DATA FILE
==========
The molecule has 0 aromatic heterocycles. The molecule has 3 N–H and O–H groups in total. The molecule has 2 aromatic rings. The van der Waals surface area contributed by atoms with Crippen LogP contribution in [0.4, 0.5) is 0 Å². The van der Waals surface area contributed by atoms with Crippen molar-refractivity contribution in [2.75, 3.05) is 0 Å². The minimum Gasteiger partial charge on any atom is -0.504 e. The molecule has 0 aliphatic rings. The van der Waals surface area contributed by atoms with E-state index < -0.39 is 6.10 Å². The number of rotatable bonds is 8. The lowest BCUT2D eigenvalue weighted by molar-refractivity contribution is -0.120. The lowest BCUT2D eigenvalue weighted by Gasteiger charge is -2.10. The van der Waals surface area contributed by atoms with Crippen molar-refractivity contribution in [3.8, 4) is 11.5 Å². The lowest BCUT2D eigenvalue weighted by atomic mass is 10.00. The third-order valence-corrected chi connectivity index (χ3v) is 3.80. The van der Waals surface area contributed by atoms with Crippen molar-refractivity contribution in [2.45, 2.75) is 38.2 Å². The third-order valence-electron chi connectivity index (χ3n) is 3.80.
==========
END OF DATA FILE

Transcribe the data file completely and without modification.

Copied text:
The molecule has 0 aromatic heterocycles. The molecule has 3 N–H and O–H groups in total. The molecule has 2 aromatic rings. The van der Waals surface area contributed by atoms with Crippen LogP contribution in [0.4, 0.5) is 0 Å². The van der Waals surface area contributed by atoms with Crippen molar-refractivity contribution in [2.75, 3.05) is 0 Å². The minimum Gasteiger partial charge on any atom is -0.504 e. The molecule has 0 aliphatic rings. The van der Waals surface area contributed by atoms with E-state index < -0.39 is 6.10 Å². The number of rotatable bonds is 8. The lowest BCUT2D eigenvalue weighted by molar-refractivity contribution is -0.120. The lowest BCUT2D eigenvalue weighted by Gasteiger charge is -2.10. The van der Waals surface area contributed by atoms with Crippen molar-refractivity contribution in [3.8, 4) is 11.5 Å². The lowest BCUT2D eigenvalue weighted by atomic mass is 10.00. The third-order valence-corrected chi connectivity index (χ3v) is 3.80. The van der Waals surface area contributed by atoms with Crippen molar-refractivity contribution in [2.45, 2.75) is 38.2 Å². The third-order valence-electron chi connectivity index (χ3n) is 3.80.